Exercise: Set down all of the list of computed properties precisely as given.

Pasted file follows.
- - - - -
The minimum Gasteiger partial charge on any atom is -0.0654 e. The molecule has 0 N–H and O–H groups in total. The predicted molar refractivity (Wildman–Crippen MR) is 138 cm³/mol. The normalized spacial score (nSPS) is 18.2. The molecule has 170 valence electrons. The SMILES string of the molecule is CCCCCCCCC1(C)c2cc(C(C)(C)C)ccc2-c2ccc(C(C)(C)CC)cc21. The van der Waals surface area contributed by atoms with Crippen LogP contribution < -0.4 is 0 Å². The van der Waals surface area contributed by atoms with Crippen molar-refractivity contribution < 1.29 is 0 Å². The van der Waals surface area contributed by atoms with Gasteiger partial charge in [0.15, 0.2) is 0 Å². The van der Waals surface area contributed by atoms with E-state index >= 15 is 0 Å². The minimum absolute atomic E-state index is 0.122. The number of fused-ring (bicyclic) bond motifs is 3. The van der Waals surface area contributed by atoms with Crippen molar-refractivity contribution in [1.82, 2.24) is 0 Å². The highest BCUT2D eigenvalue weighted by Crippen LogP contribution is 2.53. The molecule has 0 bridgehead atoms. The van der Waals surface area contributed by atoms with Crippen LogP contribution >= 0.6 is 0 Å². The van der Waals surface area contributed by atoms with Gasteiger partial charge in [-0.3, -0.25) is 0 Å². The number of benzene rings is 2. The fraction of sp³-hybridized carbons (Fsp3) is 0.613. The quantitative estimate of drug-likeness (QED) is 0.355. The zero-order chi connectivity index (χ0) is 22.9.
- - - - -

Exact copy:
The minimum Gasteiger partial charge on any atom is -0.0654 e. The molecule has 0 N–H and O–H groups in total. The predicted molar refractivity (Wildman–Crippen MR) is 138 cm³/mol. The normalized spacial score (nSPS) is 18.2. The molecule has 170 valence electrons. The SMILES string of the molecule is CCCCCCCCC1(C)c2cc(C(C)(C)C)ccc2-c2ccc(C(C)(C)CC)cc21. The van der Waals surface area contributed by atoms with Crippen LogP contribution < -0.4 is 0 Å². The van der Waals surface area contributed by atoms with Crippen molar-refractivity contribution < 1.29 is 0 Å². The van der Waals surface area contributed by atoms with Gasteiger partial charge in [0.15, 0.2) is 0 Å². The van der Waals surface area contributed by atoms with E-state index >= 15 is 0 Å². The minimum absolute atomic E-state index is 0.122. The number of fused-ring (bicyclic) bond motifs is 3. The van der Waals surface area contributed by atoms with Crippen molar-refractivity contribution in [1.82, 2.24) is 0 Å². The highest BCUT2D eigenvalue weighted by Crippen LogP contribution is 2.53. The molecule has 0 bridgehead atoms. The van der Waals surface area contributed by atoms with Crippen LogP contribution >= 0.6 is 0 Å². The van der Waals surface area contributed by atoms with Gasteiger partial charge in [-0.3, -0.25) is 0 Å². The number of benzene rings is 2. The fraction of sp³-hybridized carbons (Fsp3) is 0.613. The quantitative estimate of drug-likeness (QED) is 0.355. The zero-order chi connectivity index (χ0) is 22.9.